What is the primary source of confusion about fractional reserve is muddled in the fungibility of money with property ownership.

  • If you deposit a work of art for safekeeping (paying a fee of course) in a secure warehouse, and you come back in 1 years time to retrieve it, you would, quite rightly cry “Foul!” if the owners of the warehouse either (a) tried to give you a different piece of art or (b) were not able to produce the chair as agreed. The courts would agree with you.
  • If you were a farmer, and deposited 100 bushels of wheat at an agreed upon quality at the grainery in return for receipts equal to 100 bushels of wheat with said specified quality. If you (a) saved those receipts to cash in wintertime or (b) traded those receipts in whatever denomination to others for the acquisition of others goods, you would, quite rightly, cry “Foul!” if you attempt to redeem those receipts if (a) the grainery did not return the wheat at all or (b) attempted to redeem your receipts in wheat of inferior quality. Again, the courts would agree with you. It was termed “abailment”.

In the above cases, if the warehouse/grainery or any other entity entrusted to safeguard your property either redeemed your receipts or defaulted/repudiated on returning property to you or any other Customers, you would cry “Thief!” and the courts would agree with you.

When it comes to money, property ownership concepts are muddled, possibly (I might come to that later as to why) because of the fungibility (interchangeability) of it.

Since money is a universal intermediary of exchange, if you deposit $100 (your property) at a bank, you do so with the expectation that you can retrieve your $100 within the duration you and the bank agree on, either (a) at any time (demand deposit) or (b) at a specified time interval i.e. in 1 years time (term deposit). Term deposits typically have higher interest charges on them than demand deposits as a mechanism to reward the depositor for allowing the bank to use their money (property) for the duration of the term. Theoretically, the money in a demand deposit should be payable to the borrower at any time (although if you look at your agreement with the bank, it reserves the right to take up to N days to redeem your money).

This is where it gets interesting.

If the bank cannot return its money to you when you want it as a result of them making bad loans or hyper extending itself somehow, and breached the terms of its contract with you (i.e. after N+1 days it still cannot redeem your money, you cry “Thief!” as your property has been stolen. With fiat money, a central bank, and the government (i.e. the taxpayers) instituting the FDIC to bail out the bank, this is not likely to happen as fiat money can always be printed and loaned to the banks to return your money. This in of itself creates a MASSIVE moral hazard where banks are encouraged to approach the maximum loan creation to the federally mandated fractional reserve ratios.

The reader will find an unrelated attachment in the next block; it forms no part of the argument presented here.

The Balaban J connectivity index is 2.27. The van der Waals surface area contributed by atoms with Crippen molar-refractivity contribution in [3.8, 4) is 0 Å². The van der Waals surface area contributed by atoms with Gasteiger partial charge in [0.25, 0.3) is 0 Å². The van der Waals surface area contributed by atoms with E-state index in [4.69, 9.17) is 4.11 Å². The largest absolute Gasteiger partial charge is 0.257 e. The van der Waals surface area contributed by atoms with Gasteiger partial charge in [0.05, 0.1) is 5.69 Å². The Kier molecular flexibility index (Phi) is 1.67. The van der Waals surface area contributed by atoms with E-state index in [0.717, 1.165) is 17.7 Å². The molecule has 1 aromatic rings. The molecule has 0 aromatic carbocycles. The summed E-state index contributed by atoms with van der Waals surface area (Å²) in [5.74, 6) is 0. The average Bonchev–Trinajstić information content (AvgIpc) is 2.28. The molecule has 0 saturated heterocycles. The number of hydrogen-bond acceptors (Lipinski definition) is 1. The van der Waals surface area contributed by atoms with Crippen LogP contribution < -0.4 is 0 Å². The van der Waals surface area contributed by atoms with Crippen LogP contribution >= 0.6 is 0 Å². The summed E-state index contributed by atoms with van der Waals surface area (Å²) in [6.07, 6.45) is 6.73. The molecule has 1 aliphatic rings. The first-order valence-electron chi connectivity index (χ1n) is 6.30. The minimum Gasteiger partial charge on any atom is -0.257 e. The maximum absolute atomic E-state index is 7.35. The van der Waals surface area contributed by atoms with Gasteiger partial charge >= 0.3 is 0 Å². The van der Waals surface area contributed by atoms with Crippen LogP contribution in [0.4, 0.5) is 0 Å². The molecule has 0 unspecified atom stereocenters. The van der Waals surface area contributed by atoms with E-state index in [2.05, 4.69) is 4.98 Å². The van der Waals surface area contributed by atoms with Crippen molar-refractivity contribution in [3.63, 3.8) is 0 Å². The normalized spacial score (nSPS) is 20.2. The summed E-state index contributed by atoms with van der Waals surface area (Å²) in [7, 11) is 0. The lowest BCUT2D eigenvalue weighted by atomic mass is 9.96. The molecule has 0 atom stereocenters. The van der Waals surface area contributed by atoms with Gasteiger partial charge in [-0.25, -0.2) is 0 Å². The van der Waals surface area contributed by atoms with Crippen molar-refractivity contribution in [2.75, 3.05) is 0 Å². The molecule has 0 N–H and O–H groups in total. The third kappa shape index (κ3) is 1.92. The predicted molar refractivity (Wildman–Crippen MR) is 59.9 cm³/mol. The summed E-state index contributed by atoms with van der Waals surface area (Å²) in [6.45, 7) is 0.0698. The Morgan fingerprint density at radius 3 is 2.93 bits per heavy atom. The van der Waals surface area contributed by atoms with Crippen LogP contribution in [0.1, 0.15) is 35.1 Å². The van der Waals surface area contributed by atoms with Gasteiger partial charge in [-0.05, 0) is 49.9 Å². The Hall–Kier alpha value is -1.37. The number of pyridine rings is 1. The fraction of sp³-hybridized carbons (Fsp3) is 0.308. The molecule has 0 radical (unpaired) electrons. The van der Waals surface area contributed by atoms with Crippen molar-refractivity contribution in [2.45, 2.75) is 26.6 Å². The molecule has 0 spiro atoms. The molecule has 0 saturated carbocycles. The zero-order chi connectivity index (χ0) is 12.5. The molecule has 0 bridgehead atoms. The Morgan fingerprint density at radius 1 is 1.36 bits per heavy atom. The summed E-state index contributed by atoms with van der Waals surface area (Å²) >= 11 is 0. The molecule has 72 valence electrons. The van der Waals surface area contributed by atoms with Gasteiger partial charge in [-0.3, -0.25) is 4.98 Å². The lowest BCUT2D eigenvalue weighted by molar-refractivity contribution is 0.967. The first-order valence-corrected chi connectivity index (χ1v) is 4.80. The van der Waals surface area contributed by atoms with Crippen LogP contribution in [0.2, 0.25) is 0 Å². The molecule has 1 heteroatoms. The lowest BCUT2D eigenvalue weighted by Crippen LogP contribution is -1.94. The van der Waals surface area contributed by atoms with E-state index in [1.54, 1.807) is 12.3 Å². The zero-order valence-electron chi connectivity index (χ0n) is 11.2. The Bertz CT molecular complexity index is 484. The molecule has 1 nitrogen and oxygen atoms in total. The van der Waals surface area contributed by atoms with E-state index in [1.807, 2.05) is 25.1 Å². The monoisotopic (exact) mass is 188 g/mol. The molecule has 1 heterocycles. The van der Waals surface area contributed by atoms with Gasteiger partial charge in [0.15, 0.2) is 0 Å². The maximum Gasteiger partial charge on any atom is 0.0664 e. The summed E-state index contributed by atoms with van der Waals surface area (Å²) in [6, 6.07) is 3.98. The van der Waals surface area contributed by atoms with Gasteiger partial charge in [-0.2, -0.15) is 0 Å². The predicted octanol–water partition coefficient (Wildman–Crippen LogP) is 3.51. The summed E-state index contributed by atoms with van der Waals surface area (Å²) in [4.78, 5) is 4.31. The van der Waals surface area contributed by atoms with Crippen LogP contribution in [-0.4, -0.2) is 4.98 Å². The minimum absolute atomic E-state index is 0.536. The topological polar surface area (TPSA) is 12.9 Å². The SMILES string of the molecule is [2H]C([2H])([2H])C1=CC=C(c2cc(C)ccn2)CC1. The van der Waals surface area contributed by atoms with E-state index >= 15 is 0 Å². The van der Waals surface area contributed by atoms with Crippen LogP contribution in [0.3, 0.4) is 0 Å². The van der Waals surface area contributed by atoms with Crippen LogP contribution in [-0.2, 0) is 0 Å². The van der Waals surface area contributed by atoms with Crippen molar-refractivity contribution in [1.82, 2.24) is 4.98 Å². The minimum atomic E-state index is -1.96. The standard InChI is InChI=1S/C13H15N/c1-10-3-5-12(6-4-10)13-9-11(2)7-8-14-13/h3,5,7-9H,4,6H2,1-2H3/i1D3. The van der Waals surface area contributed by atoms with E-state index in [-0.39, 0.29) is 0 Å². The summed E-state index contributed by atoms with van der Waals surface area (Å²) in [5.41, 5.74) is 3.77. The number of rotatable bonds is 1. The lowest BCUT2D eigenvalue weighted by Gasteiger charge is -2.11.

As the banks benefit from fractional reserve banking, your money (property) is affected in a different way. When times are good and loan demand is high, all this new loan money is added to the economy causing inflation. Inflation does not hit all sectors equally, at the same time, and at the same rate. It takes a while for it to ripple out into the economy. This causes the money you had on deposit at the bank to lose its purchasing power, unless your interest rate on your account equals the rate of inflation. My demand deposit pays out 0.25% per year. Inflation is running at, according to official statistics (YMMV) between 2-3% depending on your personal basket of goods. The purchasing power of my dollar is falling when I leave it in the bank. Where is it going?

It goes to the central bank/banking cartel who print the new money into circulation, diluting the old money already in circulation. In otherwords, although I get my $100 back sometime later, the purchasing power, the very property of my money I value it for, has been taken from me. As you know, this is something not 1 in 100,000 people understand. They are satisfied as they think they have their property returned to them in the same condition they entrusted it with – the bank. It clearly is not. Oh, you may argue it is a very small amount if I deposit it on day 1 and take it out on day 14, but add that up for every deposit in every bank….

Another way to think of fractional reserve banking and whether or not it is fraud is to use this analogy:

Let’s suppose I worked for you and I knew that you kept a petty cash drawer with $1000.00 in it. Furthermore, I knew that you only inventoried that drawer once a month and did not use the cash.

I took it.

I blew it on the racetrack, and won $5000.00. Woo hoo! On the last day of the month, I sneak back into your office and replace the $1000.00. The next day, you check it as usual, see it is fully accounted for, and are none the wiser.

I do it again.

This time I lose $5000.00. Uh oh. I panic. I can’t pay you back. I don’t have anyone I can borrow it from like a central bank, another bank who will lend to me, and I can’t force my relatives to give it to me (the FDIC). You catch me and are FURIOUS. You fire me and report me to the police.

My question to you is this, “At what point in time did the theft take place. The moment I took the money (property) or the moment I was caught?”  If you say the former, you recognize fractional reserve banking as fraud.  If you say the latter, I sure as hell don’t want to associate with you.